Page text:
The Murder Capital are back in the UK. They are in the midst of a European run, having already stopped off in some continental cities, and this home stretch takes them to the UK and Ireland.
Wednesday night sees them in Leeds’ Project House. A new space in the city borne out of a collaboration between Welcome Skate Store and The Brudenell: the fresh space is exciting, and the white-walled room fills up quickly.
Before the main event, the Leeds crowd are treated to a fantastic set from Teeth Machine, who perform a snappy set of intimate storytelling set to glorious lo-fi indie. The band has bags of talent, and are absolutely one to watch for 2024.
Before too long, it’s time for the main event. The warehouse-style room is cold, and every member takes to the stage clad in an extra layer. That is, except for frontman James McGovern who strides out triumphantly in a light shirt and a pair of leather trousers which Lou Reed himself would have been proud of.
They launch straight into their set, and early doors the crowd goes mad for debut album favourite ‘More is Less’. As the cut plays out, McGovern is already conducting his crowd: resting a Cuban heel on the front of the stage and encourages the crowd to open up, before instructing them to gleefully slam into one another. “What’s the fuckin’ craic Leeds?” He announces, before again conducting the band and crowd as the next number starts.
The set is brilliantly paced, and the punkier cuts from the debut are aligned wonderfully with new material from second album Gigi’s Recovery. The title track is a great moment in the set, as the somewhat more mature and introspective material from the sophomore record coalesces with the grief-stricken rock of When I Have Fears.
‘Slowdance I & II’, from the first album, is a monumental moment in the show. The cut allows the band off the lead, and they play out a gorgeous extended jam. McGovern leaps onto the barrier, and perches facing the stage. Arm in arm with the crowd, he joins us in watching this superb, post-rock jam section, lost in a reverie.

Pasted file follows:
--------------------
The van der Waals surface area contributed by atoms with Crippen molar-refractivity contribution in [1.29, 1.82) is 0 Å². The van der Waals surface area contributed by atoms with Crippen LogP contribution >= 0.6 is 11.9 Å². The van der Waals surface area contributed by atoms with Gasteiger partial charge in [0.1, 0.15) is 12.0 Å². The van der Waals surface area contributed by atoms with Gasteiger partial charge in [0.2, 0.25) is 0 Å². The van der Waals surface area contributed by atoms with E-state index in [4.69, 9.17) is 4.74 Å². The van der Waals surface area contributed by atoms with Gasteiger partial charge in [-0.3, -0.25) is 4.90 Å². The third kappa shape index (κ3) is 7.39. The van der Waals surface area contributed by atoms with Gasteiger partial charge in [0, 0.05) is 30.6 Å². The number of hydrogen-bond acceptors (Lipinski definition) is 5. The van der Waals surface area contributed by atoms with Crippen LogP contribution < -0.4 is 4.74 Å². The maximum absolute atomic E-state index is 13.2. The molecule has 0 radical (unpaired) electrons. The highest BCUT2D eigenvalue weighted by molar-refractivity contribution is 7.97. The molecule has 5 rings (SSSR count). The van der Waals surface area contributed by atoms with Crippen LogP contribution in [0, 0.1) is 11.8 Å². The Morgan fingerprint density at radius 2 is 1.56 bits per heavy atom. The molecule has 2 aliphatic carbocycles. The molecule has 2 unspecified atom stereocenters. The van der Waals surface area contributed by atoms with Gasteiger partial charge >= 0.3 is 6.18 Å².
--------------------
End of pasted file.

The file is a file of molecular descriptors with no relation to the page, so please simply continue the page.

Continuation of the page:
New single ‘Heart In The Hole’ is a real highlight, and the folk-infused post-rock tune sounds even better live than on record. It builds to an astonishing final act, and for a track that has only been out a matter of weeks, a good number of the crowd seem to know every single syllable.
TMC have a knack for expressing the most intense emotion, and the emotional double blow of ‘Ethel’ followed by ‘On Twisted Ground’ showcases this entirely. They write the most gorgeous tunes, centred around love and loss: they are experts at writing songs that hit you hard, and the right pairing of chords and lyrics soon find audience members’ faces prickling with tears. McGovern is a generous frontman, grabbing a crowdsurfer during ‘Ethel’ and pulling him so close that they are screaming the final refrain of the track with their foreheads pressed together.
The audience pay this generosity back tenfold, and as the band play out the anguished cut the room is pin drop silent, with barely a mobile phone in sight. After the back-to-back ‘lump in the throat’ bangers, McGovern thanks the crowd for being with them in that moment, before the band launch into the considerably more upbeat ‘Only Good Things’.
As the show comes to a close, it is increasingly apparent just how special this band are. Having followed up a near perfect debut with something different, but just as intense and enjoyable, they have translated this studio prowess to the live stage with prowess. They are an utter joy to behold, and are quickly cementing themselves as one of the best live bands on the circuit.
Photo credit: Charlie Joe Doherty